FCA sets outs its alternatives supervisory strategy

FCA sets outs its alternatives supervisory strategy

Overview

On 9 August 2022, the FCA issued its latest portfolio letter (Letter) to alternative asset management firms setting out its supervisory priorities.

The Letter is aimed at firms in the FCA's "alternatives" portfolio which mainly includes firms which manage alternative investment vehicles investing in the private markets (such as private equity, credit, real estate, infrastructure and hedge funds) or which manage and advise on alternative assets directly.

Although the Letter does not include anything which is likely to come as a surprise to such firms, it nevertheless is a useful indicator of the FCA's priorities when supervising them and also includes advance notice of forthcoming interaction by the FCA with firms.

The Letter focuses on three main areas of priority for the FCA (which also reflect the FCA's 2022 business plan commitments): consumer needs, integrity of the markets and market abuse, and Environmental, Social and Governance (ESG).

Firms' senior management and legal and compliance teams should review the Letter and ensure that they have the appropriate strategies and procedures in place to address the points raised by the FCA.

We discuss the points in more detail below.

Consumer needs

Although the FCA acknowledges that alternative firms mostly deal with professional investors and sophisticated counterparties, the FCA is concerned that some investors (particularly retail or elective professional investors) could be exposed to inappropriate products or levels of investment risk. 

The Letter therefore states that firms should reduce the risk to consumers through thorough investor assessments including ensuring that investments are appropriate for the relevant investor type and meet client needs as well as clearly outlining target markets for distributors.  Firms with retail or elective professional customers should review their processes to ensure they are effective, including the application of the quantitative and qualitative tests for elective professional investors and the procedures for promoting non-mainstream pooled investments (if relevant).  This will be of particular relevance for firms actively looking at retailisation initiatives to broaden their fundraising avenues.

The FCA also advises firms that they should make sure that they are ready for (and make any necessary changes to accommodate):

  • The new financial promotions rules for high-risk investments (which start to apply as from 1 December 2022).
  • The new rules for the promotion of crypto assets (once made).
  • The new rules on the Consumer Duty (which start to apply as from 31 July 2023).

The FCA also gives notice that it will be issuing a questionnaire in the coming months, asking firms for information about their business model, products, investor categorisations and associated control framework.   As part of this, firms will need to evidence the reasonable steps taken to ensure that the target market is appropriately defined and not exposed to an unsuitable level of risk.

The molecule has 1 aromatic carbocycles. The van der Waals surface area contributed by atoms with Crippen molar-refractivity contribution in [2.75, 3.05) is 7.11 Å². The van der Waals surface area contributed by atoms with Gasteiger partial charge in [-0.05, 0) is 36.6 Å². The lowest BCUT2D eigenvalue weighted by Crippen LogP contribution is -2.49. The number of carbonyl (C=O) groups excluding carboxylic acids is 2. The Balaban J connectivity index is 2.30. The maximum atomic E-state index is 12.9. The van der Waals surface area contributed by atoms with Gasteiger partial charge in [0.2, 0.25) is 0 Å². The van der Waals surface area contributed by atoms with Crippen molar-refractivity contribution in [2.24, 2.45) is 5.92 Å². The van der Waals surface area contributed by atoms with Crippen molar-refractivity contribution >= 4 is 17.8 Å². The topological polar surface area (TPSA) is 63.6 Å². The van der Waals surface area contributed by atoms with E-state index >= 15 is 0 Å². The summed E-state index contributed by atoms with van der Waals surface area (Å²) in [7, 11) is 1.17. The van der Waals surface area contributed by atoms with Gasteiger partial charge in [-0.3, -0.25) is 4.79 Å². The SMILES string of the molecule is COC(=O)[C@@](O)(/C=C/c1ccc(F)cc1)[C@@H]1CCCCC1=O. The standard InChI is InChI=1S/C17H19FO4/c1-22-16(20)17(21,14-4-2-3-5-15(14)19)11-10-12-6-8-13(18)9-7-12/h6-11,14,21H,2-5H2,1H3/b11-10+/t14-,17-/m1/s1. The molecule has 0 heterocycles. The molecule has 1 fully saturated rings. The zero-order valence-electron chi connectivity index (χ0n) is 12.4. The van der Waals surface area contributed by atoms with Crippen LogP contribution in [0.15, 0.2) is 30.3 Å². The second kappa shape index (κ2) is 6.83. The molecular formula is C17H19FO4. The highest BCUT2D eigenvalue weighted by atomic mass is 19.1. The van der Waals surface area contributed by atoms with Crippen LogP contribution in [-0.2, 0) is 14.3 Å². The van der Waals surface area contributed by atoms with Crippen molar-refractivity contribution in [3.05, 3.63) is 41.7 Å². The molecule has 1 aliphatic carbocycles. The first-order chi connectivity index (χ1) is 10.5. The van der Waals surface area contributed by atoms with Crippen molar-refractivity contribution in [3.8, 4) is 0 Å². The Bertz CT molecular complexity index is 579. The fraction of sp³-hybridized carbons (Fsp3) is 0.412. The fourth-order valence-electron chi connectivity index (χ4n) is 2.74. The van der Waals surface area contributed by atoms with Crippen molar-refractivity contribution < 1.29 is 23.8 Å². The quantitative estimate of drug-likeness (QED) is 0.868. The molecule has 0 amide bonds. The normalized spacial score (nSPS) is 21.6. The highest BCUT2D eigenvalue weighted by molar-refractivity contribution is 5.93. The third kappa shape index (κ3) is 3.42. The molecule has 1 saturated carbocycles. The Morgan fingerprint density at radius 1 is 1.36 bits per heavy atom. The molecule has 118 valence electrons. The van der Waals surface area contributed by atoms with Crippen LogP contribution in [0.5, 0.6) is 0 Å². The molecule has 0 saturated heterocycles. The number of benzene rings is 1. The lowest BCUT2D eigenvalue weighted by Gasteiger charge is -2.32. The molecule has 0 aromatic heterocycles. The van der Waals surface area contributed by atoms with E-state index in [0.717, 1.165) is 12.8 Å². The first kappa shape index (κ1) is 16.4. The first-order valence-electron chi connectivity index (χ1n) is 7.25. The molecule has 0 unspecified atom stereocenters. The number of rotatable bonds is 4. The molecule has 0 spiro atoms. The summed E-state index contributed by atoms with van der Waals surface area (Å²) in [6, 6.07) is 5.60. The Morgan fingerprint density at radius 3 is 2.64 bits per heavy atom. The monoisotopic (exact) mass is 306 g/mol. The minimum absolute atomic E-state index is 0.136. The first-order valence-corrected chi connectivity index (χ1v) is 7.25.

In order to protect investors, the FCA will also focus on conflicts of interest.  The Letter states that firms should carefully review their procedures to ensure conflicts are avoided, managed, or disclosed in a way that minimises harm to investors and markets.  Firms should also consider their shareholder structure and its potential implications on the effective governance of their organisation.  We interpret this to be a concern about founders who might have, or be perceived to have, overweening interests which they might exercise inappropriately and this concern is also reflected in the FCA's intention to consider the impact on a firm's culture where its founders or other senior individuals occupy a dominant role.

Integrity of the markets and market abuse

The FCA raises particular concerns about funds with high leverage or which pose a high risk, and firms with concentrated or leveraged investment strategies. 

It also has concerns that firms may overestimate their liquidity position.  To address these points, it expects firms to ensure that their risk functions are appropriately resourced and commensurate with the levels of portfolio and business risk being taken as well as operate in a way which allows risk to be managed proactively rather than retrospectively. 

The Letter also includes a general observation that market abuse controls across the sector need to be improved with strong prevention cultures and effective systems and controls (which should be tailored to firms' individual business models).

It is apparent from the Letter that the FCA sees a link between a firm's culture and the integrity of its business practices.  The FCA expects to issue a Consultation Paper later this year on diversity and inclusion and, in the meantime, firms should consider the steps they can take to provide an environment which encourages diversity of talent and thought.  Culture will also be a priority in the FCA's next supervisory cycle with a particular focus on how senior managers and firm policies influence an organisation’s culture and whether staff feel able to speak up.

Environmental, Social and Governance

The Letter confirms that ESG is still a priority area for FCA asset management supervision.  In particular, firms offering ESG products will be subject to review to ensure marketing materials accurately describe their product and there is clear and consistent disclosure.

The FCA reminds firms that will be subject to the TCFD disclosure requirements as from 2023 to start preparing for this now.

If you would like further information or assistance in understanding the Letter and its implications, please speak to your usual Travers Smith contact or any of the individuals below.

For further information, please contact

Back To Top